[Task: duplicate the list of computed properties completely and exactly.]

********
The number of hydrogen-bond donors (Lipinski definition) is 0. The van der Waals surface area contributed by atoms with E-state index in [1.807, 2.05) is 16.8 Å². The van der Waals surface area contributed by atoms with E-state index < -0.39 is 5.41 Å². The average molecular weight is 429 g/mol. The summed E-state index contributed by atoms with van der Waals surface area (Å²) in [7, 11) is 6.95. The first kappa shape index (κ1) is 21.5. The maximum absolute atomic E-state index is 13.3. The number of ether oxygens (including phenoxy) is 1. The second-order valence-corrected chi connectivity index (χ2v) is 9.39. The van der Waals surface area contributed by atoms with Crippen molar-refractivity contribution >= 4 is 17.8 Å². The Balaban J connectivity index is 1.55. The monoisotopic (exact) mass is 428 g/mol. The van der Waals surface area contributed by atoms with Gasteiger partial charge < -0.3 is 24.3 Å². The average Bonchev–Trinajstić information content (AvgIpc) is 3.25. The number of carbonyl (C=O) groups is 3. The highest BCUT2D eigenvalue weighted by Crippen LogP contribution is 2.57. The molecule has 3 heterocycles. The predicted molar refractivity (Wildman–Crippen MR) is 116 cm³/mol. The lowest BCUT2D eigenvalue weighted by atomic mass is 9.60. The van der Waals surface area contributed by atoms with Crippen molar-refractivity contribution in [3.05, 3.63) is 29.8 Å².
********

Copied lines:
The number of hydrogen-bond donors (Lipinski definition) is 0. The van der Waals surface area contributed by atoms with E-state index in [1.807, 2.05) is 16.8 Å². The van der Waals surface area contributed by atoms with E-state index < -0.39 is 5.41 Å². The average molecular weight is 429 g/mol. The summed E-state index contributed by atoms with van der Waals surface area (Å²) in [7, 11) is 6.95. The first kappa shape index (κ1) is 21.5. The maximum absolute atomic E-state index is 13.3. The number of ether oxygens (including phenoxy) is 1. The second-order valence-corrected chi connectivity index (χ2v) is 9.39. The van der Waals surface area contributed by atoms with Crippen molar-refractivity contribution >= 4 is 17.8 Å². The Balaban J connectivity index is 1.55. The monoisotopic (exact) mass is 428 g/mol. The van der Waals surface area contributed by atoms with Gasteiger partial charge < -0.3 is 24.3 Å². The average Bonchev–Trinajstić information content (AvgIpc) is 3.25. The number of carbonyl (C=O) groups is 3. The highest BCUT2D eigenvalue weighted by Crippen LogP contribution is 2.57. The molecule has 3 heterocycles. The predicted molar refractivity (Wildman–Crippen MR) is 116 cm³/mol. The lowest BCUT2D eigenvalue weighted by atomic mass is 9.60. The van der Waals surface area contributed by atoms with Crippen molar-refractivity contribution in [3.05, 3.63) is 29.8 Å².